Thursday, October 02, 2008

Privacy Filters and Facebook

In my previous post I used privacy in Facebook as an example of how data filters could work. One point I glossed over was how currently Facebook, indeed all social sites, fail with social distance. Unfortunately, social distance is a necessary for privacy filters to work satisfactorily.

Facebook has one major flaw, once a person is a friend in Facebook they are treated the same as all other contacts whether the connection comes from bumping into the person at a pub or someone you grew up with. It collapses the privacy or social distance between two people. The social distance can be considered how strong the connection between two people is. Social distance provides a measure of both strong and weak ties as articulated by Mark Granovetter.

Without some measure of social distance or strength of connections, any privacy filter is going to fail. The social graph fails to represent the real world connections between people properly.

Facebook attempts to use groupings of friends to approximate social distance but this is cumbersome to use. The manual nature of setting up and categorising everyone into groups is a major barrier to use. People are lazy.

What is needed is an automated method for calculating social distance. Social distance is calculated (and this is how Mark Granovetter categorised connections) by the frequency of communications. Measuring frequency of communications is difficult for Facebook. While Facebook can measure wall posts, internal emails, poking etc., so much more of our communication occurs outside of Facebook, outside of the wall; whether through email, IMs, phone calls, SMS, twitter parties attended etc.; that the frequency of communication within the wall is not a reasonable approximation for the wider frequency of communication.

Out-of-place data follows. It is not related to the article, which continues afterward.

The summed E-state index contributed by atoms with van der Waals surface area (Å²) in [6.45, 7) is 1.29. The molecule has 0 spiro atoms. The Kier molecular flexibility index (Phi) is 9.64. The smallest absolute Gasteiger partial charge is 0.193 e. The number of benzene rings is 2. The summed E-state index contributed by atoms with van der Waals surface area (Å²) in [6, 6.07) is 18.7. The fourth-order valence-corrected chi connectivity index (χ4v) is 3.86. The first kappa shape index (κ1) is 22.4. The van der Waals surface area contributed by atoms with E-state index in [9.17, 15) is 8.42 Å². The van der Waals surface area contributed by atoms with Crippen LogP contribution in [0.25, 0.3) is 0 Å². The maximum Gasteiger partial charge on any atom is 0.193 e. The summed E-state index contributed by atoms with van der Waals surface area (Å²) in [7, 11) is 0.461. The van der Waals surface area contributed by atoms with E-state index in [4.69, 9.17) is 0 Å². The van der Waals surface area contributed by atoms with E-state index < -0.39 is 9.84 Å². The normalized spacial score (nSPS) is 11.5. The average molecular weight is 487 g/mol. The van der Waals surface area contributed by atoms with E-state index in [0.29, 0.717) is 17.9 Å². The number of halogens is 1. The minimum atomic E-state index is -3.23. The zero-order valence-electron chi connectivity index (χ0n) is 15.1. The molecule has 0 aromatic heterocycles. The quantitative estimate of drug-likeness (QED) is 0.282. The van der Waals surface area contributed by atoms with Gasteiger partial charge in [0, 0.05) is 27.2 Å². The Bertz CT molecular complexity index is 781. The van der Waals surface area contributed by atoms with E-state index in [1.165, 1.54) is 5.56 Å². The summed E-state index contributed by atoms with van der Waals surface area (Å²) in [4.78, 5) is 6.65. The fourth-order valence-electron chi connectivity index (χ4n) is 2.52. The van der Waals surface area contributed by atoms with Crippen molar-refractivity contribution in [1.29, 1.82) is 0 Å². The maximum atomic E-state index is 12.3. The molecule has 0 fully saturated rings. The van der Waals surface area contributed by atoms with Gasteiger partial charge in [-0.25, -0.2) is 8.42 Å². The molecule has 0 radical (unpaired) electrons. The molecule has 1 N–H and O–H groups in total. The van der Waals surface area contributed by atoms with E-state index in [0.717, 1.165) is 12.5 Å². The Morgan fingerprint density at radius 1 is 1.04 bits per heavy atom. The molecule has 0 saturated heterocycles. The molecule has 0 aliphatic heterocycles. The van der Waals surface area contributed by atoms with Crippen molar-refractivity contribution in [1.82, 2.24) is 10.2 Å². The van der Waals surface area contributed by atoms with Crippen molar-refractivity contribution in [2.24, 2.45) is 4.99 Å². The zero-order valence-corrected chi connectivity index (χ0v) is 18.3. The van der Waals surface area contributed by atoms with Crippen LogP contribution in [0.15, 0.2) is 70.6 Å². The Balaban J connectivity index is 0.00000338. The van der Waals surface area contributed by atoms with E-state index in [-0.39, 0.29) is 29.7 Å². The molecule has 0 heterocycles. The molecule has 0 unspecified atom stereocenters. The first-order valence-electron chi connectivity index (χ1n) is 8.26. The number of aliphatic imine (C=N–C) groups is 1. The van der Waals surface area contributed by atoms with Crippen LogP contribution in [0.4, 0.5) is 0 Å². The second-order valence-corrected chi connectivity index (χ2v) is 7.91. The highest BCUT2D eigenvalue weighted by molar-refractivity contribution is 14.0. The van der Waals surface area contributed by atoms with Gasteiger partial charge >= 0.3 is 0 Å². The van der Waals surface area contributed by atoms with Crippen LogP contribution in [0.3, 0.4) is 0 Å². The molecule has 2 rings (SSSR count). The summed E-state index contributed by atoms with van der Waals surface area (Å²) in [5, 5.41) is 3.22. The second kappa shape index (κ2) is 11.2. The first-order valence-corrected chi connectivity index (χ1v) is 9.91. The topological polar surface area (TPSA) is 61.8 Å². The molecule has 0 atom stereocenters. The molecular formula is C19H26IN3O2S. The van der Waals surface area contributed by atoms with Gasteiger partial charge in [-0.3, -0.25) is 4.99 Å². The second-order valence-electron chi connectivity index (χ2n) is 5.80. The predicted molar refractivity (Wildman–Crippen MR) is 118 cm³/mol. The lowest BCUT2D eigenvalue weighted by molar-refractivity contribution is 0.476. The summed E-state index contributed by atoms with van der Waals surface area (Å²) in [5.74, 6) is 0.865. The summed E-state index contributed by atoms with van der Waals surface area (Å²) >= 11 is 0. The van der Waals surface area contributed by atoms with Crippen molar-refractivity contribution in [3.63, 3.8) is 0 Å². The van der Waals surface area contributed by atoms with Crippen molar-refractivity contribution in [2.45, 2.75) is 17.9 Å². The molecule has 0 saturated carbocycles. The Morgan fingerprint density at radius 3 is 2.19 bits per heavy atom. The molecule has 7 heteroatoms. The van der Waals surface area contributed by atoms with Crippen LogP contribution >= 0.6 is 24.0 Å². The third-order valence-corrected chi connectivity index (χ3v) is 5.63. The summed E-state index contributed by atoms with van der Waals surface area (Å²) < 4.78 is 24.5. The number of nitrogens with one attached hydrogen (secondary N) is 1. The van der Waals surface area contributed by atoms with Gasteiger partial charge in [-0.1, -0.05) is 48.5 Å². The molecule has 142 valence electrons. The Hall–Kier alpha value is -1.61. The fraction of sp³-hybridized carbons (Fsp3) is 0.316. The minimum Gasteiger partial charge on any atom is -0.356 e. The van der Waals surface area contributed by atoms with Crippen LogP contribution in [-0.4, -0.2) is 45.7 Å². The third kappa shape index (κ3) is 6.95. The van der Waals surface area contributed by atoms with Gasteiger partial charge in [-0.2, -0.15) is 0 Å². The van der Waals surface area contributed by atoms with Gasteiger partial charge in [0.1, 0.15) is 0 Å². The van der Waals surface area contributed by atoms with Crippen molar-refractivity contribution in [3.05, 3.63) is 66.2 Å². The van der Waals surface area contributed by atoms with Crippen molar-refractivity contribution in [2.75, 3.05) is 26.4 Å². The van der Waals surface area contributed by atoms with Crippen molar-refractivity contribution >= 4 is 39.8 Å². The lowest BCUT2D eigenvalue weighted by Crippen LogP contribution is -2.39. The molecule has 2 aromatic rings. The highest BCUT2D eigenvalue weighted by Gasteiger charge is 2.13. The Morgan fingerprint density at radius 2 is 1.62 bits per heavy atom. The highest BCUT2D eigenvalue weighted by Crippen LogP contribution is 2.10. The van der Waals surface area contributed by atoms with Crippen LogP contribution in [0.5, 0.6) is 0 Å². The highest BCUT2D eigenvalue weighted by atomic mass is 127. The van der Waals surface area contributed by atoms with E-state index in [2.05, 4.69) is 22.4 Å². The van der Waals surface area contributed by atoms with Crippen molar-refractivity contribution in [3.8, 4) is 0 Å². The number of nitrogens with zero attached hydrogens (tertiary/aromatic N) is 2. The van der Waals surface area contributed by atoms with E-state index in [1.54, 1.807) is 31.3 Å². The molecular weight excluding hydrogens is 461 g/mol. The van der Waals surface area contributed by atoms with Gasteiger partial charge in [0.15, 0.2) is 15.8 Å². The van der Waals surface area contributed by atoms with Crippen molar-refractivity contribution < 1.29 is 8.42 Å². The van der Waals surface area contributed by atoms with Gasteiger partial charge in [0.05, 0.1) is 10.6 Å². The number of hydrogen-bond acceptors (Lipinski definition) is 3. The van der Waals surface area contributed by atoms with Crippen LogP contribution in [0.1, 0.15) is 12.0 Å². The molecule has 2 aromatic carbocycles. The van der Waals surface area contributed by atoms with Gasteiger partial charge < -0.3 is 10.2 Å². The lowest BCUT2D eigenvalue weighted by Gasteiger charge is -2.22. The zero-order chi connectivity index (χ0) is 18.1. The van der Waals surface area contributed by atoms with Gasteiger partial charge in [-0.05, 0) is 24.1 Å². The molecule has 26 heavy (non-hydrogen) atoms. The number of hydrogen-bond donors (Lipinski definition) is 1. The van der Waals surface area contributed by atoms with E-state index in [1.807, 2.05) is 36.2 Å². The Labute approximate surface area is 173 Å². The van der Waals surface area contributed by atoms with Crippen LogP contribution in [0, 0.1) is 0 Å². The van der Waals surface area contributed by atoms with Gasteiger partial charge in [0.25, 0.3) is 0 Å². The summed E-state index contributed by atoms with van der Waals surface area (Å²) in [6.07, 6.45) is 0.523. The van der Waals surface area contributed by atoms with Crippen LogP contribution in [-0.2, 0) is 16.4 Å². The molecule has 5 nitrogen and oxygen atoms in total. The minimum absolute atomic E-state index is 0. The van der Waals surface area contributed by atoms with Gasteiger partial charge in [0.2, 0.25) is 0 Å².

The key measure of social distance – communication – is hard to quantify as it is dispersed through many different channels. Trying to capture the frequency of communication via porting the data in is one method of dealing with the issue. The other, probably more realistic, method is to start off with some rules and use what can be easily quantified to refine the measure of connection strength overtime.

The rules would look at what is known generically about social connections. Some of rules are:

  1. Married is a strong connection
  2. The same surname is a strong connection
  3. If strong connections to friends with which you have strong connections then you probably have a strong connection
Some of these rules will dictate a very strong connection (first rule) while others will dictate varying strengths dependent on factors such as prior connections with other friends (third rule). All connections start as very weak and are refined first by application of the rules and then overtime by measures of frequency of communication.

Privacy filters all start with knowing the distance between two end points whether physical in case of centuries before or by social distance in the case of today. Until Facebook and any other social-based site has a measure of social distance privacy filters are going to be mediocre at best and more often prone to failure.

Tags: Privacy, Facebook, Filters